Hypnosis has existed, in one form or another, as long as records have been kept, according to the American Society for Clinical Hypnosis (ASCH). Modern clinical hypnotherapy dates back to the late 1700s, and its use as a reliable therapy has dramatically increased since 1958.
What Is the Training for a Hypnotherapist?
For many people, hypnotherapy may require a leap of faith or, better yet, understanding more about their hypnotherapist’s training and approach to helping them. While there are no accredited universities or colleges that offer official hypnotherapy programs, professionals in the healthcare field find a way to learn this increasingly popular therapeutic method to add it to their training roster.
Health professionals who train in hypnotherapy include psychologists, dentists, physicians, social workers, masters prepared nurses, and family and marital therapists.
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5 Uses for Hypnosis
The range of uses for hypnotherapy is broad and varied, touching on physical, psychological and mental health conditions. From chronic pain or depression to acute and sudden illness, health professionals frequently recommend hypnosis to treat patients or clients.
It may help anyone considering hypnosis to take a more in-depth look at the following 5 uses for hypnosis:
A Treatment for Fears and Phobias
A phobia is an unreasonable or irrational fear of just about anything imaginable. People struggle with these issues every day; often paralyzed with this overwhelming fear. Common fears that grip phobia sufferers include spiders or arachnophobia, enclosed spaces or claustrophobia, snakes, heights, the fear of flying, and the fear of leaving home, which is called agoraphobia.
Hypnotherapists work with patients, while therapeutically hypnotized, to trace possible reasons for their fears and work to find ways to resolve them.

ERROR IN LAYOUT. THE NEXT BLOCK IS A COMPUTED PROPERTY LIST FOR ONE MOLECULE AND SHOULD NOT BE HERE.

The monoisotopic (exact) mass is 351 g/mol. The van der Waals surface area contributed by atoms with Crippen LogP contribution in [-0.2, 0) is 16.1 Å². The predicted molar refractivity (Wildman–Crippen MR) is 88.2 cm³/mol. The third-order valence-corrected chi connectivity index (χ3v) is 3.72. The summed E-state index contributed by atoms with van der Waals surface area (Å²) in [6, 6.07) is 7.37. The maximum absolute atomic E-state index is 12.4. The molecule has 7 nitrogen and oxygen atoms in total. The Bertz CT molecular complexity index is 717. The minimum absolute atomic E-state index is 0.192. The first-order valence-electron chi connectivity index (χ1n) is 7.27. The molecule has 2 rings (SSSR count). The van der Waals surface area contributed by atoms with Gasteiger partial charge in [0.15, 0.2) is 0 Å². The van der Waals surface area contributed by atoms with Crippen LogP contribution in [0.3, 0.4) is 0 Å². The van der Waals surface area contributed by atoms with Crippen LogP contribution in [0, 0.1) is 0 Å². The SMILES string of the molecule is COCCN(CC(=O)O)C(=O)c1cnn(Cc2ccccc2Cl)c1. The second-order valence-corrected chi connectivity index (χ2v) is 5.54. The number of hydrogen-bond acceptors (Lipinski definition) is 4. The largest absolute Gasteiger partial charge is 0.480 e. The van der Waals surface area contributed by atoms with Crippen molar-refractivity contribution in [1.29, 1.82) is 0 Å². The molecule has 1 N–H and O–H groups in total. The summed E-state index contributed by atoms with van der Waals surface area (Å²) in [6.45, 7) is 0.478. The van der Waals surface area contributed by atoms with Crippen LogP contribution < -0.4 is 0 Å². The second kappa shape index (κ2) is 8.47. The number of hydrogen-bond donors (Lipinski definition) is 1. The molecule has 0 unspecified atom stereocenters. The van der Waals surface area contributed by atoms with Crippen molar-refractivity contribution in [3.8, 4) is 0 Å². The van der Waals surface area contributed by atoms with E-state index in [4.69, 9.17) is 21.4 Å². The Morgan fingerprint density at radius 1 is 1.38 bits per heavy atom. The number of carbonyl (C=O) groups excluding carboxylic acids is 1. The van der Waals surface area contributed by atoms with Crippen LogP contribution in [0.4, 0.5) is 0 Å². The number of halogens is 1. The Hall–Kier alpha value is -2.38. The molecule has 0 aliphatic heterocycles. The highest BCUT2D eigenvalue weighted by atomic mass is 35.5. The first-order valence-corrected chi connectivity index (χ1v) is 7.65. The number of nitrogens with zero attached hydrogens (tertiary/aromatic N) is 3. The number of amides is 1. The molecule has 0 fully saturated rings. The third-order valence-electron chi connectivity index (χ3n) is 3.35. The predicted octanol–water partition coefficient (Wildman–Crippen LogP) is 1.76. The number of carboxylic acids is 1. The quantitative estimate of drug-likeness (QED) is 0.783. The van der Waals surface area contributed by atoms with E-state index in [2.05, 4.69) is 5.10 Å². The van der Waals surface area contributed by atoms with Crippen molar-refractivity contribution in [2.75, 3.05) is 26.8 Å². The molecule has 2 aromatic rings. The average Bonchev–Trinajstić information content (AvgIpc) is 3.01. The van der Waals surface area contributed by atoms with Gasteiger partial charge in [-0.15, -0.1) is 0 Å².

Smokers who are finally ready to quit smoking, once and for all, often need reinforcements. The CDC notes that quitting smoking usually takes multiple attempts, regardless of how committed the smoker is to cessation, before finally giving up cigarettes and nicotine completely. A healthcare professional who uses hypnotherapy may help their client by creating a relaxing atmosphere while working to understand the stress factors in the client’s life that cause them to return to smoking when they consciously want to stop.
A Weight Loss Tool
People who struggle with weight loss sometimes feel like their lives are out of control when it comes to food. A qualified hypnotherapist can help clients learn more about their relationship with food and why the compulsion is so strong, in spite of their desire to develop a healthy perspective about food.
A Confidence Booster
Many people suffer from low self-confidence and often need objective assistance in making improvements. Sometimes it takes a dramatic life change, such as the need to interview for a new job or pursue a new life partner, to inspire someone to boost their self-confidence. A qualified hypnotherapist can help clients tap into their best qualities and properly acknowledge them.
Anesthesiology for Surgery
Surgeons sometimes employ hypnotherapists to supplement anesthesia. In some rare cases, hypnotherapy has been used as the only anesthetic during a surgical procedure, according to the ASCH. Surgeons have used hypnosis in procedures such as gall bladder removal, amputation, cesarean, and hysterectomy. Patients with allergies and sensitivities to chemicals in anesthesia can still have life-saving and health-improving surgeries that might not have been possible without hypnosis.
Hypnosis Can Change People’s Lives for the Better
When searching for a qualified professional who practices hypnosis, and by having trust in the therapy, patients can see vast improvements in their heath and everyday lives.